Onigiri

makes 8-12

Printable Recipe

Ingredients

  • 3 cups cooked sushi rice (or any rice that sticks together when compressed)
  • 1 cup tuna or chicken salad (try my rotisserie chicken salad recipe here)
  • 1 sheet nori seaweed, cut into 1-inch wide strips, then cut each strip in half to make 2 shorter strips (each should be 1-inch wide by 3.5 to 4 inches long).

Directions

  1. Place a few tablespoons of rice in onigiri mold, pressing across the bottom and sides of mold, but leaving an indentation for the filling.
  2. Place a tablespoon of savory filling like tuna salad or chicken salad in center of rice; cover with more rice until mold is filled.
  3. Place lid on mold and gently press to compress rice; remove lid and carefully unmold by pressing the release tab on the back of the mold.
  4. Place nori strip on table, shiny side down, and place onigiri on strip as shown; pull both ends of nori up on each side of the onigiri and serve immediately.

All Butter Pie Crust

Patricia Reitz

 DIY All Butter Pie Crust - ButterYum

DIY All Butter Pie Crust - ButterYum

I know a lot of people buy prepackaged pie crusts for "convenience" sake, but I'm here to show you how easy it is to make your own less expensive and MUCH better tasting crust from scratch... and in less time than it takes to drive to the grocery store.  Plus you can make it way ahead of time.  I mean, talk about convenient!

The process here is so simple.  Just place flour, salt, and sugar in a food processor and give them a whirl.

 All Butter Pie Crust Tutorial - ButterYum

Then add COLD unsalted butter and pulse, pulse, pulse...

 How to make your own pie crust from scratch - ButterYum

Pulse until the butter pieces are the size of peas.  About 5-10 pulses.

 how to make your own pie crust from scratch - ButterYum

Then turn the processor on and drizzle in ICE COLD water until the mixture starts to form clumps that will stick together when compressed.  CAUTION:  do not allow any ice to fall into the processor - doing so will result in gooey, sticky holes in your crust.

Note:  depending on how humid your climate is and how much moisture your flour contains, you may not need to use all the water.

 simple pie crust recipe with photos - ButterYum

This is exactly what the dough should look like.  

 Scratch Pie Crust Tutorial - ButterYumhow to mahow

Shape dough into a flat disk (two if making the double crust recipe), wrap well in plastic wrap or place in a zip-top bag and chill for at least 1 hour (or up to 3 days) before rolling.

Note:  if you're not going to use the dough within 3 days, freeze it for up to a m0nth.  To thaw:  place wrapped dough in refrigerator overnight before rolling.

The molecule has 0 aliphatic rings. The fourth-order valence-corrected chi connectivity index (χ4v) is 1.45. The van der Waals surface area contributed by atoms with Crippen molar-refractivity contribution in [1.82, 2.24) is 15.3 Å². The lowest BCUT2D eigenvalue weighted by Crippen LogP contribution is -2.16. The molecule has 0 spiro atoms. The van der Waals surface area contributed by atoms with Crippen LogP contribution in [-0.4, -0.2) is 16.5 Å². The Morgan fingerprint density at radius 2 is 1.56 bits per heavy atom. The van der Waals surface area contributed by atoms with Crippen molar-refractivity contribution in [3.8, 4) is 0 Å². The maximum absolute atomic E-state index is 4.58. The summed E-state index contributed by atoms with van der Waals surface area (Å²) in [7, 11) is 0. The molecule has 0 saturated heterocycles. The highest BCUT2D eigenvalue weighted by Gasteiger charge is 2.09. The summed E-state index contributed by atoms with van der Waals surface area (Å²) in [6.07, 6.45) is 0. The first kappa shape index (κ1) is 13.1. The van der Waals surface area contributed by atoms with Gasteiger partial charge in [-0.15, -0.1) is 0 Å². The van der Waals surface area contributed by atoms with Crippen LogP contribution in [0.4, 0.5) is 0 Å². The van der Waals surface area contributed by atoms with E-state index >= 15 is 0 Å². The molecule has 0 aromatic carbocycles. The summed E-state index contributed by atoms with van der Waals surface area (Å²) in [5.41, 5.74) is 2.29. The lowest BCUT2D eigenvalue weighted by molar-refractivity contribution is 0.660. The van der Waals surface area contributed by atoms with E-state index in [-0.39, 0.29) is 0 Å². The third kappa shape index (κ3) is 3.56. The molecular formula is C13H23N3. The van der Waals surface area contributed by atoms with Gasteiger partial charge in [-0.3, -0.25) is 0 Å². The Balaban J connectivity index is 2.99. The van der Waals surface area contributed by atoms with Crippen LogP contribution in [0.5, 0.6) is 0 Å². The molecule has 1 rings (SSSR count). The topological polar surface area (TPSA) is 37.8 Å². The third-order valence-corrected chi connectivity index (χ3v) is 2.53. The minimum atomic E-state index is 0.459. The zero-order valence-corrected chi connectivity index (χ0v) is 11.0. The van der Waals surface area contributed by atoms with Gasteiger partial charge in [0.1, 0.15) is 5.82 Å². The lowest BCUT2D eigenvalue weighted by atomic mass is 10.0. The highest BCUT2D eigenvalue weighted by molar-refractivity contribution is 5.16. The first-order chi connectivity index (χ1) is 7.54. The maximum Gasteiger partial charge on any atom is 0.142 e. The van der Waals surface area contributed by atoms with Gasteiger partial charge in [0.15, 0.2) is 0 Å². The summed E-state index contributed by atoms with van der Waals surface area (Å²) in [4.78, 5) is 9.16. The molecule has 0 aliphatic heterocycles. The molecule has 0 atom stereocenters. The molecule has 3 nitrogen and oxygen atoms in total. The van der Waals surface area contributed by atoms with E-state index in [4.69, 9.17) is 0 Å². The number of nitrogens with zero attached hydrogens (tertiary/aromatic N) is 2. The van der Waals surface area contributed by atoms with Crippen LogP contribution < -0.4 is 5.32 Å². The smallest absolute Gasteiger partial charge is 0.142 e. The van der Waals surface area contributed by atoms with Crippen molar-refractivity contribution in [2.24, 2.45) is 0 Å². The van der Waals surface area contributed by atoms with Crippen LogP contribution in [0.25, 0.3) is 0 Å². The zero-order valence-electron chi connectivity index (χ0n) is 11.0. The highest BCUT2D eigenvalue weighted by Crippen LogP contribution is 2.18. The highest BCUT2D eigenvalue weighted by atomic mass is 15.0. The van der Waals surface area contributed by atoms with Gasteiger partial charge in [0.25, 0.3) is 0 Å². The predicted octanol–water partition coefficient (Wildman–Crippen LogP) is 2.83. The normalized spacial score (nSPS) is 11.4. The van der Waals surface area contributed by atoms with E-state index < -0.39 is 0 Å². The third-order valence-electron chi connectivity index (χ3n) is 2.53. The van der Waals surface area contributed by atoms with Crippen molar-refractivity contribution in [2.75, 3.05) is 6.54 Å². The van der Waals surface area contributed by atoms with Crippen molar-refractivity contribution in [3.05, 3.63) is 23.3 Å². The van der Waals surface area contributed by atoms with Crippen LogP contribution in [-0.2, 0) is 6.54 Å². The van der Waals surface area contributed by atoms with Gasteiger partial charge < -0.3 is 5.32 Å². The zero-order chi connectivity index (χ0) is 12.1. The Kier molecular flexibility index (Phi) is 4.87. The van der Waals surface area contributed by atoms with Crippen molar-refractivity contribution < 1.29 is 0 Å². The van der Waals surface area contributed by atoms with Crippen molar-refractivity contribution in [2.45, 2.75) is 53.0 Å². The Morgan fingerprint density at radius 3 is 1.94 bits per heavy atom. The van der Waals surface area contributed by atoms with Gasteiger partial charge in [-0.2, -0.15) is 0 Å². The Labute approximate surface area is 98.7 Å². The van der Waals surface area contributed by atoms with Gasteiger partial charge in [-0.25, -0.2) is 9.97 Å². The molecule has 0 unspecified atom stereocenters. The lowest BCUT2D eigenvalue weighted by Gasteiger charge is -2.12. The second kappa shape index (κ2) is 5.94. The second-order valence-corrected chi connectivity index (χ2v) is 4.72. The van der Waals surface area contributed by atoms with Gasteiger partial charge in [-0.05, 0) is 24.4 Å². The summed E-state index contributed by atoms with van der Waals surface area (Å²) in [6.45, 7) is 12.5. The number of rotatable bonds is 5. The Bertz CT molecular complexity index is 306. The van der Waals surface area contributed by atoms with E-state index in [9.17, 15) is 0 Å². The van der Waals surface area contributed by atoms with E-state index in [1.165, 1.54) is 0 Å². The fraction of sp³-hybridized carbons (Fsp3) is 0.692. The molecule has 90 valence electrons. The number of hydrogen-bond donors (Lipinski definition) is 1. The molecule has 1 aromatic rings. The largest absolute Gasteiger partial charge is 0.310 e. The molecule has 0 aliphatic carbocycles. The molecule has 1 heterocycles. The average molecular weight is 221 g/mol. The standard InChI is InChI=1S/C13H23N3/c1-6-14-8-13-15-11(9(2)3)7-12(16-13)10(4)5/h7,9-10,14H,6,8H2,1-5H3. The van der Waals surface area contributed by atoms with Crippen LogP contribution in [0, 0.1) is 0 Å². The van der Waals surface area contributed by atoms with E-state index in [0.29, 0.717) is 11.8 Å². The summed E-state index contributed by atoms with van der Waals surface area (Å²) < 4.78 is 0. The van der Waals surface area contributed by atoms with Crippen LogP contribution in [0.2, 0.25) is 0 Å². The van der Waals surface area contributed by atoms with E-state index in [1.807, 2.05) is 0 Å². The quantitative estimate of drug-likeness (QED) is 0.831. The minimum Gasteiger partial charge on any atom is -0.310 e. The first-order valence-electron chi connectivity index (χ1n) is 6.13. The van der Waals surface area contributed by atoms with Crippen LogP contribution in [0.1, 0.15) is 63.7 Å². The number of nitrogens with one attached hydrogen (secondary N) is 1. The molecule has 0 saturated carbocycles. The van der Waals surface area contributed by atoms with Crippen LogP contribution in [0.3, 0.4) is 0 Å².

how to make the best pie crust from scratch - how to photos - ButterYum

Happy Baking!

Single All Butter Pie Crust

makes one 9-inch crust

Printable Recipe

Ingredients

  • 1 1/4 cups all purpose flour
  • 8 tablespoons cold unsalted butter, cubed
  • 1/2 teaspoon fine salt
  • 1/2 teaspoon granulated sugar
  • 3-4 tablespoons ice cold water

Double All Butter Pie Crust

makes two 9-inch crusts

Printable Recipe

Ingredients

  • 2 1/2 cups all purpose flour
  • 16 tablespoons cold unsalted butter, cubed
  • 1 teaspoon fine salt
  • 1 teaspoon granulated sugar
  • 6-8 tablespoons ice cold water

Directions

  1. In the bowl of a food processor fitted with the metal chopping blade, place flour, salt, and sugar; pulse several times to combine.
  2. Add cold cubed butter and pulse processor on and off until the butter pieces are the size of peas.
  3. Turn the machine on and drizzle ice water slowly until small clumps of dough start to stick together.  You'll know you've added enough water when the moistened clumps hold together in the palm of your hand when squeezed.
  4. Transfer to plastic wrap or zip-top storage bag and press into a round disk shape (two if making the double crust recipe); chill for at least 1 hour or up to 3 days before rolling.  Dough can also be frozen for up to a month.  

Note

  • To prebake pie shell (blind bake),  Place pie dough in pie plate, crimp edges and chill in freezer for 20 minutes or the fridge for at least 30 minutes.  Preheat oven to 375F.  Crumple a piece of parchment paper that's large enough to fill the pie plate, including the sides.  Fill the parchment with rice (I don't like to use beans because they can't be cooked after baking, but rice can).  Place chilled pie crust on half sheet pan and place it on the center rack of preheated oven and bake for 30 minutes, then remove the parchment and rice and return to oven for 5 minutes.  Cool completely before filling.